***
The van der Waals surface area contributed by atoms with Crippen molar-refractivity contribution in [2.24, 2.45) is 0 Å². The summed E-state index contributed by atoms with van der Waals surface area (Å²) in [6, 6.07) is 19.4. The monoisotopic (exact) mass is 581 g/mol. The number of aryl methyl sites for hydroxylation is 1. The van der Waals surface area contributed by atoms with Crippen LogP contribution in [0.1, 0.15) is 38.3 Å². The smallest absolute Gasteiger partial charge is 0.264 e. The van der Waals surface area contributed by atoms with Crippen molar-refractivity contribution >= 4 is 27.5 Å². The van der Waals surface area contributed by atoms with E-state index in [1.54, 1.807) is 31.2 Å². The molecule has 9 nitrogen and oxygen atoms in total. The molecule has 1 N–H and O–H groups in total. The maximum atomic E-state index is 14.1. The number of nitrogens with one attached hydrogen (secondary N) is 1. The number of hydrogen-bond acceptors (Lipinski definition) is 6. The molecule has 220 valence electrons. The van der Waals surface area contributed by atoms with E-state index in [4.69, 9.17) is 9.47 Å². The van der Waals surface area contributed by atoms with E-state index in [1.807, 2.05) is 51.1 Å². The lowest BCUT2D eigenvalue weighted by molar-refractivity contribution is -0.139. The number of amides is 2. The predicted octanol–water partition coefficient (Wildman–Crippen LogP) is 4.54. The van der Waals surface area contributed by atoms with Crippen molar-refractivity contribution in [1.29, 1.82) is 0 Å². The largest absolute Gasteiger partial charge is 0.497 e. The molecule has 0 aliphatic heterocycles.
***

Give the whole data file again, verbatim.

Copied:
The van der Waals surface area contributed by atoms with Crippen molar-refractivity contribution in [2.24, 2.45) is 0 Å². The summed E-state index contributed by atoms with van der Waals surface area (Å²) in [6, 6.07) is 19.4. The monoisotopic (exact) mass is 581 g/mol. The number of aryl methyl sites for hydroxylation is 1. The van der Waals surface area contributed by atoms with Crippen LogP contribution in [0.1, 0.15) is 38.3 Å². The smallest absolute Gasteiger partial charge is 0.264 e. The van der Waals surface area contributed by atoms with Crippen molar-refractivity contribution >= 4 is 27.5 Å². The van der Waals surface area contributed by atoms with E-state index in [1.54, 1.807) is 31.2 Å². The molecule has 9 nitrogen and oxygen atoms in total. The molecule has 1 N–H and O–H groups in total. The maximum atomic E-state index is 14.1. The number of nitrogens with one attached hydrogen (secondary N) is 1. The number of hydrogen-bond acceptors (Lipinski definition) is 6. The molecule has 220 valence electrons. The van der Waals surface area contributed by atoms with E-state index in [4.69, 9.17) is 9.47 Å². The van der Waals surface area contributed by atoms with E-state index in [1.807, 2.05) is 51.1 Å². The lowest BCUT2D eigenvalue weighted by molar-refractivity contribution is -0.139. The number of amides is 2. The predicted octanol–water partition coefficient (Wildman–Crippen LogP) is 4.54. The van der Waals surface area contributed by atoms with Crippen molar-refractivity contribution in [1.29, 1.82) is 0 Å². The largest absolute Gasteiger partial charge is 0.497 e. The molecule has 0 aliphatic heterocycles.